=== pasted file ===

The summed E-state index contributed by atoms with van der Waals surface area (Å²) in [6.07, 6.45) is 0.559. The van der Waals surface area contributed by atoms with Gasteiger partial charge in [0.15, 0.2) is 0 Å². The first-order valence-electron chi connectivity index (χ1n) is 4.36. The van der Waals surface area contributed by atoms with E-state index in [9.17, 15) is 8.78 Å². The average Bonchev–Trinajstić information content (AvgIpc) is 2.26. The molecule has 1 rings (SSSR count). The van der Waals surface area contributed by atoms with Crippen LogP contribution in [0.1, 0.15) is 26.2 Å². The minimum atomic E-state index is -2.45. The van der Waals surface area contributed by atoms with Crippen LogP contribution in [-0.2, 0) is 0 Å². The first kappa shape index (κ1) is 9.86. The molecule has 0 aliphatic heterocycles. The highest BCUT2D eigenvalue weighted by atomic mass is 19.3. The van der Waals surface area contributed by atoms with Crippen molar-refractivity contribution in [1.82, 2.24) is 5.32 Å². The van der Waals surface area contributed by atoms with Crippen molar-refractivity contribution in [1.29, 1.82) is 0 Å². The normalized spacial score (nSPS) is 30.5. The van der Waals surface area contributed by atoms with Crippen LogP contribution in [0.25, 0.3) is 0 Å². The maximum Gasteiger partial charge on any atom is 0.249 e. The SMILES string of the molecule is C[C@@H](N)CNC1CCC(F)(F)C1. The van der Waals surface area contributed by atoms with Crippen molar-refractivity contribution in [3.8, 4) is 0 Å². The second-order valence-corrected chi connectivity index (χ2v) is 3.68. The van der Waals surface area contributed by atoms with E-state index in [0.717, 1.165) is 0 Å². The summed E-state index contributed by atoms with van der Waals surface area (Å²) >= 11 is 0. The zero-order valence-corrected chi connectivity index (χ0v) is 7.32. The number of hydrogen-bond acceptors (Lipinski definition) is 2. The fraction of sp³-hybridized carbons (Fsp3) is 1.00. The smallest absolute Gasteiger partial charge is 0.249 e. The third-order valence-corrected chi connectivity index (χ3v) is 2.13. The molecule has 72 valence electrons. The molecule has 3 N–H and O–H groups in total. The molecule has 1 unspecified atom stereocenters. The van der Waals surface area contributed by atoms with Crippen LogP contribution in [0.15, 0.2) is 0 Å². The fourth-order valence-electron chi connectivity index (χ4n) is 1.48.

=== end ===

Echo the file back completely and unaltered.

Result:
The summed E-state index contributed by atoms with van der Waals surface area (Å²) in [6.07, 6.45) is 0.559. The van der Waals surface area contributed by atoms with Gasteiger partial charge in [0.15, 0.2) is 0 Å². The first-order valence-electron chi connectivity index (χ1n) is 4.36. The van der Waals surface area contributed by atoms with E-state index in [9.17, 15) is 8.78 Å². The average Bonchev–Trinajstić information content (AvgIpc) is 2.26. The molecule has 1 rings (SSSR count). The van der Waals surface area contributed by atoms with Crippen LogP contribution in [0.1, 0.15) is 26.2 Å². The minimum atomic E-state index is -2.45. The van der Waals surface area contributed by atoms with Crippen LogP contribution in [-0.2, 0) is 0 Å². The first kappa shape index (κ1) is 9.86. The molecule has 0 aliphatic heterocycles. The highest BCUT2D eigenvalue weighted by atomic mass is 19.3. The van der Waals surface area contributed by atoms with Crippen molar-refractivity contribution in [1.82, 2.24) is 5.32 Å². The van der Waals surface area contributed by atoms with Crippen molar-refractivity contribution in [1.29, 1.82) is 0 Å². The normalized spacial score (nSPS) is 30.5. The van der Waals surface area contributed by atoms with Crippen LogP contribution in [0.25, 0.3) is 0 Å². The maximum Gasteiger partial charge on any atom is 0.249 e. The SMILES string of the molecule is C[C@@H](N)CNC1CCC(F)(F)C1. The van der Waals surface area contributed by atoms with Crippen molar-refractivity contribution in [3.8, 4) is 0 Å². The second-order valence-corrected chi connectivity index (χ2v) is 3.68. The van der Waals surface area contributed by atoms with E-state index in [0.717, 1.165) is 0 Å². The summed E-state index contributed by atoms with van der Waals surface area (Å²) >= 11 is 0. The zero-order valence-corrected chi connectivity index (χ0v) is 7.32. The number of hydrogen-bond acceptors (Lipinski definition) is 2. The fraction of sp³-hybridized carbons (Fsp3) is 1.00. The smallest absolute Gasteiger partial charge is 0.249 e. The third-order valence-corrected chi connectivity index (χ3v) is 2.13. The molecule has 72 valence electrons. The molecule has 3 N–H and O–H groups in total. The molecule has 1 unspecified atom stereocenters. The van der Waals surface area contributed by atoms with Crippen LogP contribution in [0.15, 0.2) is 0 Å². The fourth-order valence-electron chi connectivity index (χ4n) is 1.48.